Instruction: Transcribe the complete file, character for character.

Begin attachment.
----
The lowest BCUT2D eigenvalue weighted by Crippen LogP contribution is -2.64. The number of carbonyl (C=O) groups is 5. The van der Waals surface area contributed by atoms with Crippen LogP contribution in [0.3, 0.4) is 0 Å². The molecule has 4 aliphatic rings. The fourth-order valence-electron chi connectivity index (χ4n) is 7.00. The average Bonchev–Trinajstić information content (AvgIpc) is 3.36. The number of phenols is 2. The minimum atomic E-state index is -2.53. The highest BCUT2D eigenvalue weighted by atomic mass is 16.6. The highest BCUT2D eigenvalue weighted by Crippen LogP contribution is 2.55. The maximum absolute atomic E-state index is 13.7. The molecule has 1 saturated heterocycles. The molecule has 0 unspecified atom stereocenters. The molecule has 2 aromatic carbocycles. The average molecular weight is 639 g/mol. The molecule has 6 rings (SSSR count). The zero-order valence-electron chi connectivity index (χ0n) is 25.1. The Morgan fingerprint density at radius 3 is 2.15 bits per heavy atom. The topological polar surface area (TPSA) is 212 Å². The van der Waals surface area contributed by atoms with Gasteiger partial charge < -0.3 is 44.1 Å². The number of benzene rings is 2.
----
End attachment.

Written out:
The lowest BCUT2D eigenvalue weighted by Crippen LogP contribution is -2.64. The number of carbonyl (C=O) groups is 5. The van der Waals surface area contributed by atoms with Crippen LogP contribution in [0.3, 0.4) is 0 Å². The molecule has 4 aliphatic rings. The fourth-order valence-electron chi connectivity index (χ4n) is 7.00. The average Bonchev–Trinajstić information content (AvgIpc) is 3.36. The number of phenols is 2. The minimum atomic E-state index is -2.53. The highest BCUT2D eigenvalue weighted by atomic mass is 16.6. The highest BCUT2D eigenvalue weighted by Crippen LogP contribution is 2.55. The maximum absolute atomic E-state index is 13.7. The molecule has 1 saturated heterocycles. The molecule has 0 unspecified atom stereocenters. The molecule has 2 aromatic carbocycles. The average molecular weight is 639 g/mol. The molecule has 6 rings (SSSR count). The zero-order valence-electron chi connectivity index (χ0n) is 25.1. The Morgan fingerprint density at radius 3 is 2.15 bits per heavy atom. The topological polar surface area (TPSA) is 212 Å². The van der Waals surface area contributed by atoms with Gasteiger partial charge < -0.3 is 44.1 Å². The number of benzene rings is 2.